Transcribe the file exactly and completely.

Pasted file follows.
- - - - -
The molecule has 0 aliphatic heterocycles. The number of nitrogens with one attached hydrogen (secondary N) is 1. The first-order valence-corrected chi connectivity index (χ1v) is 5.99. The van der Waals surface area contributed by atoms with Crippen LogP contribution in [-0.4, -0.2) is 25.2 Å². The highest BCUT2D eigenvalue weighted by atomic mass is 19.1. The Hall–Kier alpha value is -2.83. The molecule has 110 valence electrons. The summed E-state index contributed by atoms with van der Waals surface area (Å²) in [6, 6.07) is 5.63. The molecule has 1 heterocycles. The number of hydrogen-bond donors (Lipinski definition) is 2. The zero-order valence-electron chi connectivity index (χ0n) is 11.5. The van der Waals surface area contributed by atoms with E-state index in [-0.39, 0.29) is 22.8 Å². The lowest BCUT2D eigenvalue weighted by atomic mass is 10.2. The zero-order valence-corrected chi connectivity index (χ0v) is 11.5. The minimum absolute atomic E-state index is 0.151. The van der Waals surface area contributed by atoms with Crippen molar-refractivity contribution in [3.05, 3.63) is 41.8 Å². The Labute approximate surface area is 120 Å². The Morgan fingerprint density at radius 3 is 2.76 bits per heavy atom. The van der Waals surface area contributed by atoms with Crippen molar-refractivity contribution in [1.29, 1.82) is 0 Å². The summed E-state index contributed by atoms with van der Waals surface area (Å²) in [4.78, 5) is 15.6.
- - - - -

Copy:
The molecule has 0 aliphatic heterocycles. The number of nitrogens with one attached hydrogen (secondary N) is 1. The first-order valence-corrected chi connectivity index (χ1v) is 5.99. The van der Waals surface area contributed by atoms with Crippen LogP contribution in [-0.4, -0.2) is 25.2 Å². The highest BCUT2D eigenvalue weighted by atomic mass is 19.1. The Hall–Kier alpha value is -2.83. The molecule has 110 valence electrons. The summed E-state index contributed by atoms with van der Waals surface area (Å²) in [6, 6.07) is 5.63. The molecule has 1 heterocycles. The number of hydrogen-bond donors (Lipinski definition) is 2. The zero-order valence-electron chi connectivity index (χ0n) is 11.5. The van der Waals surface area contributed by atoms with E-state index in [-0.39, 0.29) is 22.8 Å². The lowest BCUT2D eigenvalue weighted by atomic mass is 10.2. The zero-order valence-corrected chi connectivity index (χ0v) is 11.5. The minimum absolute atomic E-state index is 0.151. The van der Waals surface area contributed by atoms with Crippen molar-refractivity contribution in [3.05, 3.63) is 41.8 Å². The Labute approximate surface area is 120 Å². The Morgan fingerprint density at radius 3 is 2.76 bits per heavy atom. The van der Waals surface area contributed by atoms with Crippen molar-refractivity contribution in [1.29, 1.82) is 0 Å². The summed E-state index contributed by atoms with van der Waals surface area (Å²) in [4.78, 5) is 15.6.